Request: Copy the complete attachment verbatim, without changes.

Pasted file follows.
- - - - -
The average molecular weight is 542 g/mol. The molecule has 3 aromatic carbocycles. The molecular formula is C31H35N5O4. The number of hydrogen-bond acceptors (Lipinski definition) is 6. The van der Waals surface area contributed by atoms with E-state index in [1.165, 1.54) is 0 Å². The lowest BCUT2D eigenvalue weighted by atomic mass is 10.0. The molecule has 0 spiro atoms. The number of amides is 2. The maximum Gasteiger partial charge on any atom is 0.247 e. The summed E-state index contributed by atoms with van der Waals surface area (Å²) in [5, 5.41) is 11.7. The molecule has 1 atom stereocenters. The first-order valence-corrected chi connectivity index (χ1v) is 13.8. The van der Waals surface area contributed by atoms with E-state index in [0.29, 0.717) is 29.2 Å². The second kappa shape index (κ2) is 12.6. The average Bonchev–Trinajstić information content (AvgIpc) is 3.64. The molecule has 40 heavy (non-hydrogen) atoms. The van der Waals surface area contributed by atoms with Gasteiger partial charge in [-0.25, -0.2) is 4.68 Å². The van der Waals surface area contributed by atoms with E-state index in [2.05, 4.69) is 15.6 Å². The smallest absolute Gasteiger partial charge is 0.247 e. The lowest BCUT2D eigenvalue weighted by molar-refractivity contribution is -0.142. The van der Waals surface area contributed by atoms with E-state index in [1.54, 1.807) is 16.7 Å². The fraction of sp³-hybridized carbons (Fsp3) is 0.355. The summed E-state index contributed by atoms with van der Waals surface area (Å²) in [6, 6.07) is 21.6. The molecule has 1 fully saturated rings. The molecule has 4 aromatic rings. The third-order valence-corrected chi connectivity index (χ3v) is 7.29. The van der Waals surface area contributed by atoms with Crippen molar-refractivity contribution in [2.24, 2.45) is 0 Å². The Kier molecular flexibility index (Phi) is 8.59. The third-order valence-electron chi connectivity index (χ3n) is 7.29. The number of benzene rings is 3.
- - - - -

The average molecular weight is 542 g/mol. The molecule has 3 aromatic carbocycles. The molecular formula is C31H35N5O4. The number of hydrogen-bond acceptors (Lipinski definition) is 6. The van der Waals surface area contributed by atoms with E-state index in [1.165, 1.54) is 0 Å². The lowest BCUT2D eigenvalue weighted by atomic mass is 10.0. The molecule has 0 spiro atoms. The number of amides is 2. The maximum Gasteiger partial charge on any atom is 0.247 e. The summed E-state index contributed by atoms with van der Waals surface area (Å²) in [5, 5.41) is 11.7. The molecule has 1 atom stereocenters. The first-order valence-corrected chi connectivity index (χ1v) is 13.8. The van der Waals surface area contributed by atoms with E-state index in [0.29, 0.717) is 29.2 Å². The second kappa shape index (κ2) is 12.6. The average Bonchev–Trinajstić information content (AvgIpc) is 3.64. The molecule has 40 heavy (non-hydrogen) atoms. The van der Waals surface area contributed by atoms with Gasteiger partial charge in [-0.25, -0.2) is 4.68 Å². The van der Waals surface area contributed by atoms with E-state index in [2.05, 4.69) is 15.6 Å². The smallest absolute Gasteiger partial charge is 0.247 e. The lowest BCUT2D eigenvalue weighted by molar-refractivity contribution is -0.142. The van der Waals surface area contributed by atoms with E-state index in [1.54, 1.807) is 16.7 Å². The fraction of sp³-hybridized carbons (Fsp3) is 0.355. The summed E-state index contributed by atoms with van der Waals surface area (Å²) in [6, 6.07) is 21.6. The molecule has 1 fully saturated rings. The molecule has 4 aromatic rings. The third-order valence-corrected chi connectivity index (χ3v) is 7.29. The van der Waals surface area contributed by atoms with Crippen molar-refractivity contribution in [2.24, 2.45) is 0 Å². The Kier molecular flexibility index (Phi) is 8.59. The third-order valence-electron chi connectivity index (χ3n) is 7.29. The number of benzene rings is 3.